An invitation to study at one of the world’s most prestigious universities should have been enough to secure safe passage into the United States. Yet 17 year-old Palestinian Ismail Ajjawi was barred entry to the US for ten days after Customs and Border Patrol (CBP) agents detained him for questioning upon arrival at Boston Airport. … More Social Media and Immigration Discrimination
An American embassy hasn’t been the source of this much ire since 1979. While the opening of an embassy is usually a stolid diplomatic occasion, filled with polite goodwill and handshakes between dignitaries, the opening of the new American embassy in Jerusalem was anything but. At best contentious and at worst (and it was indeed … More The US Embassy in Jerusalem: For What Purpose?
Has there been anything like it in modern-day diplomacy? Perhaps not. Perhaps because world leaders are not given the luxury of time to spend on what has been an elaborate PR campaign of both man and country. Perhaps because no country has essentially the luxury of picking and choosing what aspects of itself to improve … More The Prince’s Publicity Tour
He’s back. If it had previously seemed as though the January 25th Revolution had come full circle the past few years, what with the “election” of yet another military man and an all-around death to democracy, the final nail in the proverbial coffin was hammered in by none other than Hosni Mubarak himself. The former … More Guess Who’s Back: Egyptian Revolution, 7 Years Later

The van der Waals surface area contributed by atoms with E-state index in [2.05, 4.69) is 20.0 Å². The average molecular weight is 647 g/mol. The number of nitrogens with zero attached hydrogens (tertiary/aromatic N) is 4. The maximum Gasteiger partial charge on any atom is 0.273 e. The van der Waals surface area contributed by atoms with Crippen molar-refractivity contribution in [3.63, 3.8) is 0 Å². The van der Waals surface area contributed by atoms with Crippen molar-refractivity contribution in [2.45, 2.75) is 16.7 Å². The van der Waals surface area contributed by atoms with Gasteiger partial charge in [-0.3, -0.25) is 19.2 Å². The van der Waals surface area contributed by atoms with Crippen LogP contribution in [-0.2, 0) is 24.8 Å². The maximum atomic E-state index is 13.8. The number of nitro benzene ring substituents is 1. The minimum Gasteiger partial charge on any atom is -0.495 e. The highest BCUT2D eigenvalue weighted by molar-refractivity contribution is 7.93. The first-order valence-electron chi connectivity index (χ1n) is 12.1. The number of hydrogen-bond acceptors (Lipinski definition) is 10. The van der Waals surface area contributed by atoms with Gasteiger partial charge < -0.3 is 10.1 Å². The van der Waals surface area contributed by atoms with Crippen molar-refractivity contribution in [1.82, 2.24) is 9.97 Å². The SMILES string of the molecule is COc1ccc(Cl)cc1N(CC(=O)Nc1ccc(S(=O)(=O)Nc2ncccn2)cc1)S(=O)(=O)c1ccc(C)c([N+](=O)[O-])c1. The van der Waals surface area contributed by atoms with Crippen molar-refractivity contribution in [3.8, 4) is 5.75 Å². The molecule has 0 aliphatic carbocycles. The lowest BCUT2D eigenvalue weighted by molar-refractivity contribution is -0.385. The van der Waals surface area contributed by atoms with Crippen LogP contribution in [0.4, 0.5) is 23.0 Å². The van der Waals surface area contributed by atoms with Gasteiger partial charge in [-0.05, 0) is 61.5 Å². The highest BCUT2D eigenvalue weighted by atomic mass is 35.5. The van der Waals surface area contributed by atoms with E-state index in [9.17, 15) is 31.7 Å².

On January 27th an old woman named Concepion Picciotto died in Washington, D.C. Most people probably do not recognize her name, but if you ever visited the White House in the last 3 decades you probably saw her camped outside on Pennsylvania Avenue, even if you don’t remember. About two weeks ago I went to … More Waiting for PeaceDoes Peace Have a Time Limit?
The January 25th Revolution, which took place 5 years ago, can be compared to a newsbroadcaster who accidentally says “fuck” on live TV. It happened without warning or planning; it cannot be forgotten; but afterward, everything is back to normal. In other words, #Jan25 was a blip on an otherwise dull broadcast, also known as … More 5 Year Anniversary: #Jan25 Revolution is Back to Square One
American Independence Day has nothing-I repeat nothing-on the United Arab Emirates’ National Day. I love the Fourth of July, because of the symbolism behind it and because, on the Eastern End of Long Island, it means high summer is in full swing. But Independence Day here is lowkey-parties, barbecues, a parade, lots of red, white … More A National Day Like No Other in the UAE
#PrayForParis. Almost instantaneously, the hashtag spread through social media, reposted far and wide as the tragedy that unfolded around Paris last Friday night quickly gripped the world. I was sitting at work when I found out about the attacks via-what else?-Facebook. My walk to the subway took me past the French Consulate on Fifth Avenue, … More Why We Need to #PrayForParis, and the World, Too
What has caused the sudden massive influx of Syrian refugees in Europe? Was it the warmer summer months, which made risking a passage by rickety boat across the Mediterranean more inviting? Is it the fact that the situation has grown worse in Syria, as Bashar Al-Assad’s regime seems to be losing steam against rebels and IS, and the … More Do Syrian Refugees in Hungary Have the Luxury of Choice?
August 6 marked the second American Presidential Primary debate for the Republican party, an event that promised to be full of interesting (read: highly questionable) soundbites, particularly on American foreign policy in the Middle East. The candidates did not disappoint, sharing their (scary) views on the future of the Islamic State aka Daesh; how to … More MENA Viewpoints: USA Presidential Primaries Debate (R) #1